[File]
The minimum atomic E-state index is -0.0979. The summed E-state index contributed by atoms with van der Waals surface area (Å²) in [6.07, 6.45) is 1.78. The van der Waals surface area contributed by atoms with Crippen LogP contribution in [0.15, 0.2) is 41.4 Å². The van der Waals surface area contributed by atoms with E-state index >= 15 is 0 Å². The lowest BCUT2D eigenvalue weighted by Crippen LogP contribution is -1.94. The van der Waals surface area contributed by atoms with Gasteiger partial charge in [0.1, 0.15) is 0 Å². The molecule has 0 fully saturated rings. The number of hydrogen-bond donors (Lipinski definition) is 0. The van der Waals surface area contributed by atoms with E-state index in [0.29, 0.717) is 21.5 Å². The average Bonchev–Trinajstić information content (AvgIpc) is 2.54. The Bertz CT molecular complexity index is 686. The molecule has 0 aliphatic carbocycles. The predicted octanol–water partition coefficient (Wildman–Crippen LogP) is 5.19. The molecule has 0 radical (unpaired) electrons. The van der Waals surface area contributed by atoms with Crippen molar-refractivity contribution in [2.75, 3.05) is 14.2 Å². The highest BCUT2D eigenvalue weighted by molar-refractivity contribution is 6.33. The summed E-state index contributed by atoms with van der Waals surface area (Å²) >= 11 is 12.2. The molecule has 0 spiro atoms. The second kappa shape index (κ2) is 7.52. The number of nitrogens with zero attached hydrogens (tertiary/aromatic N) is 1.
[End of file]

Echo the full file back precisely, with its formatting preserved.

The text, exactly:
The minimum atomic E-state index is -0.0979. The summed E-state index contributed by atoms with van der Waals surface area (Å²) in [6.07, 6.45) is 1.78. The van der Waals surface area contributed by atoms with Crippen LogP contribution in [0.15, 0.2) is 41.4 Å². The van der Waals surface area contributed by atoms with E-state index >= 15 is 0 Å². The lowest BCUT2D eigenvalue weighted by Crippen LogP contribution is -1.94. The van der Waals surface area contributed by atoms with Gasteiger partial charge in [0.1, 0.15) is 0 Å². The molecule has 0 fully saturated rings. The number of hydrogen-bond donors (Lipinski definition) is 0. The van der Waals surface area contributed by atoms with E-state index in [0.29, 0.717) is 21.5 Å². The average Bonchev–Trinajstić information content (AvgIpc) is 2.54. The Bertz CT molecular complexity index is 686. The molecule has 0 aliphatic carbocycles. The predicted octanol–water partition coefficient (Wildman–Crippen LogP) is 5.19. The molecule has 0 radical (unpaired) electrons. The van der Waals surface area contributed by atoms with Crippen molar-refractivity contribution in [2.75, 3.05) is 14.2 Å². The highest BCUT2D eigenvalue weighted by molar-refractivity contribution is 6.33. The summed E-state index contributed by atoms with van der Waals surface area (Å²) >= 11 is 12.2. The molecule has 0 spiro atoms. The second kappa shape index (κ2) is 7.52. The number of nitrogens with zero attached hydrogens (tertiary/aromatic N) is 1.